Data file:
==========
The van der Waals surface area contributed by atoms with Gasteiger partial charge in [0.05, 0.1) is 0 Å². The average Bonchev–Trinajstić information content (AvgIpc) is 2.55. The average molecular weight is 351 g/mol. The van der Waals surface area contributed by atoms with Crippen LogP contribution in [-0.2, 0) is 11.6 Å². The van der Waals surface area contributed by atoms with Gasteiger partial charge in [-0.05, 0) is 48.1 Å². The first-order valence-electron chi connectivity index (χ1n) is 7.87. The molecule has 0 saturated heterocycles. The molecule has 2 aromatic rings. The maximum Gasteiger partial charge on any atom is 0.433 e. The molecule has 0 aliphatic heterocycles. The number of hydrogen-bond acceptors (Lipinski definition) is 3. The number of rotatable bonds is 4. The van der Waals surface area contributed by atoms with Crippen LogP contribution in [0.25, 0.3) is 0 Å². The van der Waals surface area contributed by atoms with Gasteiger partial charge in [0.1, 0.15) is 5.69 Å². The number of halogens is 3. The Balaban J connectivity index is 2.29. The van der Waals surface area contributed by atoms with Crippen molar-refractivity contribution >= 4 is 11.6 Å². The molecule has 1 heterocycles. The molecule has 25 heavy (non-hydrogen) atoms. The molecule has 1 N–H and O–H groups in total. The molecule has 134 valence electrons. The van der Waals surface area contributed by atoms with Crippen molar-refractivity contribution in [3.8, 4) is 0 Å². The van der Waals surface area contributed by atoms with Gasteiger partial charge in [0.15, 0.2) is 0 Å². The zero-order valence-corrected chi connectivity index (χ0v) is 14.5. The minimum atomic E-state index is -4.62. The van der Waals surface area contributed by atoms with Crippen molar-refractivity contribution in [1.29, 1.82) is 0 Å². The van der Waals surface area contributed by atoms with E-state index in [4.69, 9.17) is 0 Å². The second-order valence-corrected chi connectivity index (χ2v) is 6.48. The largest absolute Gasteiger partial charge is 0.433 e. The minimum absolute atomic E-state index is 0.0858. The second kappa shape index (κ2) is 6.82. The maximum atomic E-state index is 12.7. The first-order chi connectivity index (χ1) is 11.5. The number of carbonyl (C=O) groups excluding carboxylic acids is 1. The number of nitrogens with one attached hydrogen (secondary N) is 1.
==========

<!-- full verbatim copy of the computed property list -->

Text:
The van der Waals surface area contributed by atoms with Gasteiger partial charge in [0.05, 0.1) is 0 Å². The average Bonchev–Trinajstić information content (AvgIpc) is 2.55. The average molecular weight is 351 g/mol. The van der Waals surface area contributed by atoms with Crippen LogP contribution in [-0.2, 0) is 11.6 Å². The van der Waals surface area contributed by atoms with Gasteiger partial charge in [-0.05, 0) is 48.1 Å². The first-order valence-electron chi connectivity index (χ1n) is 7.87. The molecule has 0 saturated heterocycles. The molecule has 2 aromatic rings. The maximum Gasteiger partial charge on any atom is 0.433 e. The molecule has 0 aliphatic heterocycles. The number of hydrogen-bond acceptors (Lipinski definition) is 3. The number of rotatable bonds is 4. The van der Waals surface area contributed by atoms with Crippen LogP contribution in [0.25, 0.3) is 0 Å². The van der Waals surface area contributed by atoms with Gasteiger partial charge in [0.1, 0.15) is 5.69 Å². The number of halogens is 3. The Balaban J connectivity index is 2.29. The van der Waals surface area contributed by atoms with Crippen molar-refractivity contribution >= 4 is 11.6 Å². The molecule has 1 heterocycles. The molecule has 25 heavy (non-hydrogen) atoms. The molecule has 1 N–H and O–H groups in total. The molecule has 134 valence electrons. The van der Waals surface area contributed by atoms with Crippen molar-refractivity contribution in [3.8, 4) is 0 Å². The van der Waals surface area contributed by atoms with Gasteiger partial charge in [0.15, 0.2) is 0 Å². The zero-order valence-corrected chi connectivity index (χ0v) is 14.5. The minimum atomic E-state index is -4.62. The van der Waals surface area contributed by atoms with Crippen molar-refractivity contribution in [1.29, 1.82) is 0 Å². The van der Waals surface area contributed by atoms with E-state index in [4.69, 9.17) is 0 Å². The second-order valence-corrected chi connectivity index (χ2v) is 6.48. The largest absolute Gasteiger partial charge is 0.433 e. The minimum absolute atomic E-state index is 0.0858. The second kappa shape index (κ2) is 6.82. The maximum atomic E-state index is 12.7. The first-order chi connectivity index (χ1) is 11.5. The number of carbonyl (C=O) groups excluding carboxylic acids is 1. The number of nitrogens with one attached hydrogen (secondary N) is 1.